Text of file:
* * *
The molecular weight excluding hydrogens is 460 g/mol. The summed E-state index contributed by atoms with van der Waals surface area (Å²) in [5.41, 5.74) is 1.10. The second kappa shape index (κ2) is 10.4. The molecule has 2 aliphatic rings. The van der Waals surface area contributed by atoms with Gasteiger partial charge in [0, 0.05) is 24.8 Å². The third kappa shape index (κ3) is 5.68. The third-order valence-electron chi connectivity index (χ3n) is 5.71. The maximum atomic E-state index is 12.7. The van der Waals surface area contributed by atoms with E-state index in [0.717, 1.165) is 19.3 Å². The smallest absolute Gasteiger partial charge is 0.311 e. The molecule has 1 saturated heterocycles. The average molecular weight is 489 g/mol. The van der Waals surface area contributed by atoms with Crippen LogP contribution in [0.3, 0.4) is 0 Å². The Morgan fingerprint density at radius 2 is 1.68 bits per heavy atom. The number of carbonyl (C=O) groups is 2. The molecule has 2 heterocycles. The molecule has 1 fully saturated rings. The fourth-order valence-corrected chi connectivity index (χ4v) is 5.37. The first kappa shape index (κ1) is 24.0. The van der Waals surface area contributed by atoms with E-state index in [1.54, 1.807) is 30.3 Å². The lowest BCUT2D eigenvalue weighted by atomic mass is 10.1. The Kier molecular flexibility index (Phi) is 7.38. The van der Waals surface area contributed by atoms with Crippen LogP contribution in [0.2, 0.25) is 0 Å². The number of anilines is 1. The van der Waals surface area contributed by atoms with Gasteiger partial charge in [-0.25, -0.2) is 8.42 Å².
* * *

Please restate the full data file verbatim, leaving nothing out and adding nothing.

The molecular weight excluding hydrogens is 460 g/mol. The summed E-state index contributed by atoms with van der Waals surface area (Å²) in [5.41, 5.74) is 1.10. The second kappa shape index (κ2) is 10.4. The molecule has 2 aliphatic rings. The van der Waals surface area contributed by atoms with Gasteiger partial charge in [0, 0.05) is 24.8 Å². The third kappa shape index (κ3) is 5.68. The third-order valence-electron chi connectivity index (χ3n) is 5.71. The maximum atomic E-state index is 12.7. The van der Waals surface area contributed by atoms with E-state index in [0.717, 1.165) is 19.3 Å². The smallest absolute Gasteiger partial charge is 0.311 e. The molecule has 1 saturated heterocycles. The average molecular weight is 489 g/mol. The van der Waals surface area contributed by atoms with Crippen LogP contribution in [0.3, 0.4) is 0 Å². The Morgan fingerprint density at radius 2 is 1.68 bits per heavy atom. The number of carbonyl (C=O) groups is 2. The molecule has 2 heterocycles. The molecule has 1 fully saturated rings. The fourth-order valence-corrected chi connectivity index (χ4v) is 5.37. The first kappa shape index (κ1) is 24.0. The van der Waals surface area contributed by atoms with E-state index in [1.54, 1.807) is 30.3 Å². The lowest BCUT2D eigenvalue weighted by atomic mass is 10.1. The Kier molecular flexibility index (Phi) is 7.38. The van der Waals surface area contributed by atoms with Crippen LogP contribution in [0.2, 0.25) is 0 Å². The number of anilines is 1. The van der Waals surface area contributed by atoms with Gasteiger partial charge in [-0.25, -0.2) is 8.42 Å².